Some human foods can be toxic for dogs. It’s essential to research and speak with a vet before providing any table scraps to pup, especially foods containing specific spices or herbs that might create a reaction.
Cinnamon is a common spice that many pet parents have different theories concerning its use with canines, but can dogs eat cinnamon, or is it among those that might cause harm? According to the “Pet Poison Helpline,” the spice has the potential for causing (quotes) “skin and digestive sensitivity and irritations in not only pets but also humans, particularly when ingested in large amounts.”
That isn’t saying that cinnamon is toxic for puppies; there won’t be fatal effects from consumption. You might see instances of the animal coughing, perhaps difficulty breathing, or instances of choking with irritation in the mouth if pup were to chew on a cinnamon stick, ingest essential oil or ground substance.
The Poison hotline indicates it would take greater than what equates to a teaspoon to create this type of reaction unless the animal is a smaller breed or the cinnamon is in a concentrated essential oil which might create more of a response at a lower level.
Can A Dog Eat Cinnamon?
Cinnamon is a spice that some animals have an aversion to due to the strong scent. Some dogs don’t like the smell or the taste of a pure product like ground substance, sticks, or essential oils, but some will indulge.
If a canine were to overdose or consume a large amount, the potential of severe symptoms elevates. There is a chance for diarrhea, vomiting, lowered blood sugar, heart rate changes, and the development of liver disease. There is a low chance for fatality, but a call to the vet is essential if you feel the animal ate too much of the spice. The pup will be exceptionally uncomfortable, for which the vet can offer suggestions on getting the animal through the worst of the symptoms.
Baked Goods With Cinnamon As An Ingredient
If you use cinnamon for baking something, the amount that dog gets from a piece of that baked good will be so minute it won’t harm the animal. Looking at it in a different light, animals should not be indulging in human baked goods.
Most of these are likely high in fat, carbohydrates, sugar, and calories leading to most pups developing issues with weight, potential diabetes, and conditions like pancreatitis. Some sweeteners like “xylitol,” often found in specific peanut butter brands, are incredibly toxic for dogs.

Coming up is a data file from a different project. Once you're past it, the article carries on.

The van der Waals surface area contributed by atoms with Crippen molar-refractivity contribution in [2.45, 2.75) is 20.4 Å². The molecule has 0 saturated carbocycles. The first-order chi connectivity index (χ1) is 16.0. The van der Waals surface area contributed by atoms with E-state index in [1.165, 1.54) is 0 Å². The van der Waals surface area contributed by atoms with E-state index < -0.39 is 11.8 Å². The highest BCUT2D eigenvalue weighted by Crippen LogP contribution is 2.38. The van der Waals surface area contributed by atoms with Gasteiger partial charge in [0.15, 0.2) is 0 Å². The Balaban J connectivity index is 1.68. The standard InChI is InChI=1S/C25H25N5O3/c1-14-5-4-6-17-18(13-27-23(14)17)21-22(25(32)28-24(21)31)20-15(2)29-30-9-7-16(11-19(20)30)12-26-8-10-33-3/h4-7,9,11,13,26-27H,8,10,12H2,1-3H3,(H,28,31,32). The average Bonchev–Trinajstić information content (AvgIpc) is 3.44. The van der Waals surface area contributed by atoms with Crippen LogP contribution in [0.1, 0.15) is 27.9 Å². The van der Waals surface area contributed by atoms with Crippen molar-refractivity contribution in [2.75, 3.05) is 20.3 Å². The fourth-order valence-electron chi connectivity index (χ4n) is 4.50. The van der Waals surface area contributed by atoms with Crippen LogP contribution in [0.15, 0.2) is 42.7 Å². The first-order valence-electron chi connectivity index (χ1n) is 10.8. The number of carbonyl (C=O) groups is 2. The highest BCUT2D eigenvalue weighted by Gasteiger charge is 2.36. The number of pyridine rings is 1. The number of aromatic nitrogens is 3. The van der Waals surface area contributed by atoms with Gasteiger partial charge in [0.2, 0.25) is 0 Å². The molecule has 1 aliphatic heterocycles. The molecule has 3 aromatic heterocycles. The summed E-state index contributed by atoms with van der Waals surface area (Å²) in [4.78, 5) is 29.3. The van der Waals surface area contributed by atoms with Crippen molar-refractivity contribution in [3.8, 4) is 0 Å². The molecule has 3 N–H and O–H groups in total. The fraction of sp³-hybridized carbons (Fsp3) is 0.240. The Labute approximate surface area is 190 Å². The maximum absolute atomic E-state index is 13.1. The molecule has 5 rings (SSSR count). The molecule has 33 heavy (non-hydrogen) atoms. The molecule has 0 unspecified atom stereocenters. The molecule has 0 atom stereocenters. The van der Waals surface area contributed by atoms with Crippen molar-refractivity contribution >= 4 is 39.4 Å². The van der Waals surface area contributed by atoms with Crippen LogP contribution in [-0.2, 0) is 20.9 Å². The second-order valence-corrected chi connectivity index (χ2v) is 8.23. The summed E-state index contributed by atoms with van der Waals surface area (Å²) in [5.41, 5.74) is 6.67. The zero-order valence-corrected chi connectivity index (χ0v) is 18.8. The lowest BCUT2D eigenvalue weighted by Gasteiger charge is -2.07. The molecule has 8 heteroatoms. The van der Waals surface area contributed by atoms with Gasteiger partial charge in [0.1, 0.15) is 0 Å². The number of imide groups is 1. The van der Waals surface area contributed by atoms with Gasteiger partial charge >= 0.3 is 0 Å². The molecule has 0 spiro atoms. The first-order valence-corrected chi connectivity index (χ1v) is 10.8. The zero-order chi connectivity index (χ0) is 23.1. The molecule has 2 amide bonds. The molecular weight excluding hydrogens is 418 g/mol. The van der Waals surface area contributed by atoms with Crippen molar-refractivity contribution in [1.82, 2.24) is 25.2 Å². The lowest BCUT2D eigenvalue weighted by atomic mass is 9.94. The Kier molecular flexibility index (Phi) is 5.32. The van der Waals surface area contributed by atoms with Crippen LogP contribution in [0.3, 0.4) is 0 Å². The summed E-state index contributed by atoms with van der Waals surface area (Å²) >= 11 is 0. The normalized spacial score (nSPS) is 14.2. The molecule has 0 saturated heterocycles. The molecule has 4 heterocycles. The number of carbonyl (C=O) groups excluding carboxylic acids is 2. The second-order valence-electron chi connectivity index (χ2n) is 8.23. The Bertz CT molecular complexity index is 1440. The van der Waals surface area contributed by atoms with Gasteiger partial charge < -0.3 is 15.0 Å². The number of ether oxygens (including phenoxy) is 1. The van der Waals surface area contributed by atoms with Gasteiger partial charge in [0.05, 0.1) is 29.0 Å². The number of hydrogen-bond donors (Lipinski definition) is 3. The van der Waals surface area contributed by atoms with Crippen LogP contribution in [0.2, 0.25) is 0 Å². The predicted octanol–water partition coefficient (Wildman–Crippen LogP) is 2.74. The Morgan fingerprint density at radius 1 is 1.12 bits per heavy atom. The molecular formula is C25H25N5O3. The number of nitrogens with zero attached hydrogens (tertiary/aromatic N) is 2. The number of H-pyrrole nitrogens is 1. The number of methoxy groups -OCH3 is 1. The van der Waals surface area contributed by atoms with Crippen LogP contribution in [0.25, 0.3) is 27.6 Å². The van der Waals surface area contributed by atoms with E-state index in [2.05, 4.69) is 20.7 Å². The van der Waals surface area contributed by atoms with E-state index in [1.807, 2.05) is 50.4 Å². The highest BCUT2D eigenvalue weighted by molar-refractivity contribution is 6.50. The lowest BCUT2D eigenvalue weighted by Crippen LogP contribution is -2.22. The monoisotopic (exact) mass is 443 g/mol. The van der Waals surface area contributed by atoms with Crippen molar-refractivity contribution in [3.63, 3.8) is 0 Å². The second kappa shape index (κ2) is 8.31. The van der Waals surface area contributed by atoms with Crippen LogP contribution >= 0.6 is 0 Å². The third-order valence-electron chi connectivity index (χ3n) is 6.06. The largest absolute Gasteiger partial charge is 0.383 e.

If you’re someone who can’t say no to sad puppy faces, you should only allow a sparse piece, very seldom, and make sure you’re aware of all the ingredients so that you can ensure none are toxic. Everyone should be hyper-aware that dogs should not have chocolate, xylitol, or raisins under any circumstances.
Nutmeg vs. Cinnamon
Not all spices are created equally. While suggestions indicate cinnamon in minimal quantities, nutmeg is another spice altogether. While it is also a common baking spice, it has toxic effects due to “myristicin.” The toxin creates hallucinations, disorientation, abdominal pain, increased blood pressure, elevation in heart rate, increased thirst, and seizure potential. Find out which spices are harmful to your pet at https://dogcare.dailypuppy.com/spices-harmful-puppies-4182.html.
You’ll find that these two substances generally go hand-in-hand in most baking recipes. Fortunately, the trace amount that a dog will ingest in a piece from something baked won’t harm the animal. It’s the large quantities that will result in symptoms lasting as long as 48 hours or more.
While there are suggestions that there might be a benefit or three from spices for humans (which aren’t definitively proven), these don’t automatically translate to our dogs.
You should never provide anything to your canine without expressly consulting with the animal’s vet to learn the potential risks compared to the possible benefits and then consider alternatives with proven advantages. Look at this possible benefit for dogs using cinnamon.
As it sits in the current landscape, cinnamon is unnecessary, nor is it recommended as a supplement for a pup. The animal can eat it in sparse quantities, but many dogs can take it or leave it, so do them a favor and don’t introduce it.